Mathematics - Florida State University
208 Love Building  Tallahassee, FL  32306-4510  Phone: (850) 644-2202  Fax: (850) 644-4053
Andrew Christlieb



Speaker: Andrew Christlieb
Title: Fully Lagrangian Methods for Problems in Plasma Physics
Affiliation: Michigan State University
Date: Friday, November 16, 2007.
Place and Time: Room 101, Love Building, 3:35-4:30 pm.
Refreshments: Room 204, Love Building, 3:00 pm.

Abstract. Plasmas are ionized gases that appear in a wide range of applications including astrophysics and space physics, as well as in laboratory settings such as in magnetically confined fusion. Modeling and understanding the basic phenomenon in plasmas has long been a topic in scientific computing, yet many problems remain far too numerically intensive for modern parallel computers. The main difficulty is that plasmas span a wide range of spatial and temporal scales, requiring modeling tools from both fluid and kinetic theory.
In this work we focus on one class of fully kinetic plasma problems where the underlying system is collisionless and electrostaticly driven. This class of plasma problem is governed by the Vlasov- Poisson (VP) system. Many interesting instabilities arise in this system, such as the bump on tail instability, two stream instability, the dynamics of BGK modes (the only known class of fully non-linear solutions to the VP system), as well as the dynamics of magnetically confined charged particles. Understanding the long time dynamics of the VP system is essential for a range of applications, including the design of high power tubes for communications systems in satellites, and for increasing our understanding of basic physics, such as how BGK modes propagate in the ionosphere. The VP system is 6D plus time and as such is very computationally expensive to solve.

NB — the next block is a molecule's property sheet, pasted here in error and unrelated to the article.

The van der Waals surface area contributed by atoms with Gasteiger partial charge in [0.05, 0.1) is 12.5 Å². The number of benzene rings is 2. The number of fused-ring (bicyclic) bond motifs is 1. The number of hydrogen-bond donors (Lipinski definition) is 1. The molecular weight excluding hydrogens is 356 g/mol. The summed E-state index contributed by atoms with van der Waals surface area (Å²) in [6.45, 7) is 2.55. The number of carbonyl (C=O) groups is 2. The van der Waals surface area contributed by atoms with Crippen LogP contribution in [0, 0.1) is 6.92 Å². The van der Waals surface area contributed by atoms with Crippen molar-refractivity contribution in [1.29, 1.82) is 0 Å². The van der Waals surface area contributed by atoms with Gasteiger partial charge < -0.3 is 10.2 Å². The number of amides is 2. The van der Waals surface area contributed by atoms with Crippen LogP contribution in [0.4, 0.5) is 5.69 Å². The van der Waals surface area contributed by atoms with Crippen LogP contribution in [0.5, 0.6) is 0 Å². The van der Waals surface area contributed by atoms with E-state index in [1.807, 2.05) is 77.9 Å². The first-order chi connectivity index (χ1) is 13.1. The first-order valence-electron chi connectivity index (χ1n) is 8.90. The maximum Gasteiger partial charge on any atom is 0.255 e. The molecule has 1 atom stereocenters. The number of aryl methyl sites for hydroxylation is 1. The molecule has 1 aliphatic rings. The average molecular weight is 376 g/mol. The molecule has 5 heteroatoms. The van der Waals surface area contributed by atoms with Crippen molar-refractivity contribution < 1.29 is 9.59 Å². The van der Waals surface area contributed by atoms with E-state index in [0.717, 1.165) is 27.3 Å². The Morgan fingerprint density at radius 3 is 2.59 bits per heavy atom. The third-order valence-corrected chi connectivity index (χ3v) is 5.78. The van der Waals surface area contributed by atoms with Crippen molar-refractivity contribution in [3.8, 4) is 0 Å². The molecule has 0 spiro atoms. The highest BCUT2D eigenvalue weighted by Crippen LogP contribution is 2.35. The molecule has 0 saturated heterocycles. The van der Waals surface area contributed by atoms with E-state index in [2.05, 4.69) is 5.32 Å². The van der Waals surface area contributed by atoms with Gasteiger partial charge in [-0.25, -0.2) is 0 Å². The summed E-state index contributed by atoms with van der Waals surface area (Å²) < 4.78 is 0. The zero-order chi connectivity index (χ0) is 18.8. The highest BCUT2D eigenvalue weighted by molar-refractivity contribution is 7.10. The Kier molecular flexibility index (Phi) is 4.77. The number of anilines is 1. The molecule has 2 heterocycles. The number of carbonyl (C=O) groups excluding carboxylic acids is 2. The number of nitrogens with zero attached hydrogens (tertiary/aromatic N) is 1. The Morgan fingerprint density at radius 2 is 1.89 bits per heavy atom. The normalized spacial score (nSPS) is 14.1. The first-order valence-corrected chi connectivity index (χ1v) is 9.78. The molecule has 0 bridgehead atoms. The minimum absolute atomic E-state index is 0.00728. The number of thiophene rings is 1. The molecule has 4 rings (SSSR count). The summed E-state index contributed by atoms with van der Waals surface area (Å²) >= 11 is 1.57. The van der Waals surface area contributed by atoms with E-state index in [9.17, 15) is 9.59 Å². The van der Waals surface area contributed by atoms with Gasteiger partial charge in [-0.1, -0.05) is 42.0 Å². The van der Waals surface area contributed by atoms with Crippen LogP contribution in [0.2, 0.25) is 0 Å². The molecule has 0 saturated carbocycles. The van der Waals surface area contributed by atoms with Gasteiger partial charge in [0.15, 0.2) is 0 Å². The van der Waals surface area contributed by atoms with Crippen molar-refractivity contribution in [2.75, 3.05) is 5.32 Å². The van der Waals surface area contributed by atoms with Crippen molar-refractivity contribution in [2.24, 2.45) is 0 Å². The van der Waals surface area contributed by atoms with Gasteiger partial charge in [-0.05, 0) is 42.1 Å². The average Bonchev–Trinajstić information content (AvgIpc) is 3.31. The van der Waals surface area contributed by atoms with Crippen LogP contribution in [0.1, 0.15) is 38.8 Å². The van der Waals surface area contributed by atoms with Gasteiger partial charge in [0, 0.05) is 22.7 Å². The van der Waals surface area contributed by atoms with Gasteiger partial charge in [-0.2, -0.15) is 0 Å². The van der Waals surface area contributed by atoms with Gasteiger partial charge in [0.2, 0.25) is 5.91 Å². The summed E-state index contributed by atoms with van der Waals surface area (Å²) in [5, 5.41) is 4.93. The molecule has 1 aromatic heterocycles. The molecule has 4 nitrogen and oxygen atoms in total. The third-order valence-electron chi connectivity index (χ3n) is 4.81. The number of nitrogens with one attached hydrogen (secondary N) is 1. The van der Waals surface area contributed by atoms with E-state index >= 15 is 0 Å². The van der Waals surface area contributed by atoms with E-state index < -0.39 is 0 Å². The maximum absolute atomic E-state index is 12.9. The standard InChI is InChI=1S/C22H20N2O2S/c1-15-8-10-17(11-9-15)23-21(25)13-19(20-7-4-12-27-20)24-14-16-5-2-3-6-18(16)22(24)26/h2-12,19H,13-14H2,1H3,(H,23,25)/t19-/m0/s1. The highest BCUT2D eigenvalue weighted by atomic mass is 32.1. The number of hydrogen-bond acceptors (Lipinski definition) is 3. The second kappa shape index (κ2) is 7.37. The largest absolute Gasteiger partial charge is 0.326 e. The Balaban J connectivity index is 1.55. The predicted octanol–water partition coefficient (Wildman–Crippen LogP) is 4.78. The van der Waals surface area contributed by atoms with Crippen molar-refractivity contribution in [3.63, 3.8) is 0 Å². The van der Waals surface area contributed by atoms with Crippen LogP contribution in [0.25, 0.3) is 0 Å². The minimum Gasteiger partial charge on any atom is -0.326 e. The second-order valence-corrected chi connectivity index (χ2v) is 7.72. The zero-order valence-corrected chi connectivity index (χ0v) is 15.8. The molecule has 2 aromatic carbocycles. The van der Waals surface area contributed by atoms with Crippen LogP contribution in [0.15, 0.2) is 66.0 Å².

In this work we consider an efficient approach to the simulation of the VP system based on a Lagrangian particle models. The method draws on work in point vortex dynamics and differs from other Lagrangian plasma simulations in that it computes long range interactions via a combined fast summation boundary integral method. We will demonstrate the effectiveness of the approach by applying the method to several classic problems, including the two stream instability and the dynamics of a Penning trap. We will also discuss extension of the method to incorporate the spectral deffered correction as one approach for handling temporal multi scale problems.
This is joint work with R. Krasny, J. Qiu and B. Ong.


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Last modified: Tuesday November 13th, 2007